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John Adams Blog

The blog of The Antient and Honourable John Adams Society, Minnesota's Conservative Debating Society www.johnadamssociety.org

Wednesday, November 28, 2007

Teaching about Race: Common Mistakes of White Professors

This quote is from an ad for a teaching workshop at a local educational institution.
Sometimes you just can't make this stuff up.

"Teaching about Race: Common Mistakes of White Professors
Race is a reality that Whites can no longer say applies only to the “Other,” and White Supremacy (the ideology and practice that holds that White is the norm and Whites are the “natural” authority in any organization or community) is something that some Whites have only recently come to acknowledge and challenge on a wide basis. A desire to teach about race, reduce racism, and honor diverse races, heritages and traditions is now extolled as a worthy project, indeed a necessity, for White teachers in many disciplines.

As many Whites who have tried this know, such teaching is fraught with contradictions and missteps, ending up with teachers themselves being accused of racism, and raw emotions being exposed in ways that cause some teachers to vow never to try this again. This workshop will examine 10 common mistakes White teachers make in teaching about race. Some of them are basic (excusing oneself from complicity in racism, saying you understand oppression, asking a student to give the “Black,” “Asian” or “First Nations” perspective). Some are more subtle, such as the danger of repressive tolerance (appearing to open up a curriculum whilst simultaneously closing it down)."

Blogger ReTorte said...

Reminds me of a short essay I wrote during my freshman year of college about how races claiming oppression really are far more racist than their white counterparts could ever be making the same statements with only the specific race title (black, asian, white, etc.) changed which earned me a D+ from my College English Professor then the older, wiser spin-off of the same thesis for Social Psychology which I believe earned that same grade... Hmmmmm..

Apparently pointing out other race's racist behaviors are fighting words in the struggle against eliminating oppression and racism.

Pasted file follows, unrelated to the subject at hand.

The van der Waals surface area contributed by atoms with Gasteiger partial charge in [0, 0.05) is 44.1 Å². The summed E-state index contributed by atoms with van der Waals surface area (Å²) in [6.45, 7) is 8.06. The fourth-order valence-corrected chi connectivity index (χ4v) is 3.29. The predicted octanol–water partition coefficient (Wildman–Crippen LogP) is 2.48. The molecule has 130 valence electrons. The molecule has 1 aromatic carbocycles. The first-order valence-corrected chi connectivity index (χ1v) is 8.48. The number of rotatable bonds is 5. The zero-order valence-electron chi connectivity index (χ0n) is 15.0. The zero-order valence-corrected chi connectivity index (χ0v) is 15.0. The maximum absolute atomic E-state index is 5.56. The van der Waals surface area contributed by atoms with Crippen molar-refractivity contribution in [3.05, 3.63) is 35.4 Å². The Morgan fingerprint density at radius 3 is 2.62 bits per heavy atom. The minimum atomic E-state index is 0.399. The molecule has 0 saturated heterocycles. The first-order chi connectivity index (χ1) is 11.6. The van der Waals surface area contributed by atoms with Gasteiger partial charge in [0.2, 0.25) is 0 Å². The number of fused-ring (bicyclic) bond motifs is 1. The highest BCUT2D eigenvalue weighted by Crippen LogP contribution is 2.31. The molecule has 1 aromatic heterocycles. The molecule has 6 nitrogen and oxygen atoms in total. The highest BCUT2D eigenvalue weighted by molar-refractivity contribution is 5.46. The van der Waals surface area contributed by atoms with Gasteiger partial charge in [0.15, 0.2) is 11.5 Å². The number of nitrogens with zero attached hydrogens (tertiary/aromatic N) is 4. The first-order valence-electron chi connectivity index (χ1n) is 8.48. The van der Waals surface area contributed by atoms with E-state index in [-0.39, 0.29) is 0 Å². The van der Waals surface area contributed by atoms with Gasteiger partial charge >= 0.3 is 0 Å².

1:46 AM, December 03, 2007  

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Tuesday, November 13, 2007

Who's the Sexist?

I was down at St Olaf last week to speak for my candidate, and Ember Reichgott Jung was there speaking for hers. She kept using the term "woman of substance." Do you ever hear the phrase "man of substance?" I felt I should scuttle on out of there, back to the safety of my apron and feather-duster.

Saturday, November 10, 2007

Senator Normy Klobuman?

I used to dismiss as short-sighted the people who grumbled that there wasn't a dime's worth of difference between our two major political parties. However, after reading the Nov. 9 Pioneer Press piece claiming credit for securing more federal funds to prioritize additional rail-based transit systems, I can see how someone could say that now about our state's United States Senators. When both of them voted to override the veto of the "stuffed pork chop" water projects bill that emerged from conference committee over 50% larger than either the House or Senate pre-conference versions, it was further evidence for those who fail to see any significant difference in the campaign platforms or votes by our two U.S. Senators.

The only ways anyone could tell which Senator wrote the Pioneer Press piece would be by the references to an amendment passed last year, and to successfully lobbying Bush Administration officials. Yes, it was Norm, but after the Bush connections can no longer be mined, he will be either indistinguishable from our junior Senator, or will be at a disadvantage if anyone other than Giuliani becomes President.

If I were into conspiracies, I would have to consider the possibility that shadowy political consultants secretly extracted DNA samples from our two Senators after the last election, mixed them in test tubes, allowed for the creation of one male and and one female offspring, installed microchips into each of them with detailed voting instructions, and found a way to accelerate their aging to the point where both of the offspring are now acting as U.S. Senators in place of their genetic parents.

A more plausible explanation is that our senior U.S. Senator from Minnesota is a political chameleon the likes of which we have never seen here before. If he is able to sell Giuliani as a trustworthy leader for fiscal and social conservatives, we will know that our senior Senator has an almost supernatural ability to to transfer those chameleon-like powers to others as well.

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Blogger Scribbler de Stebbing said...

My blog's reading level is Junior High. Is that something to brag about?

6:26 PM, November 18, 2007  

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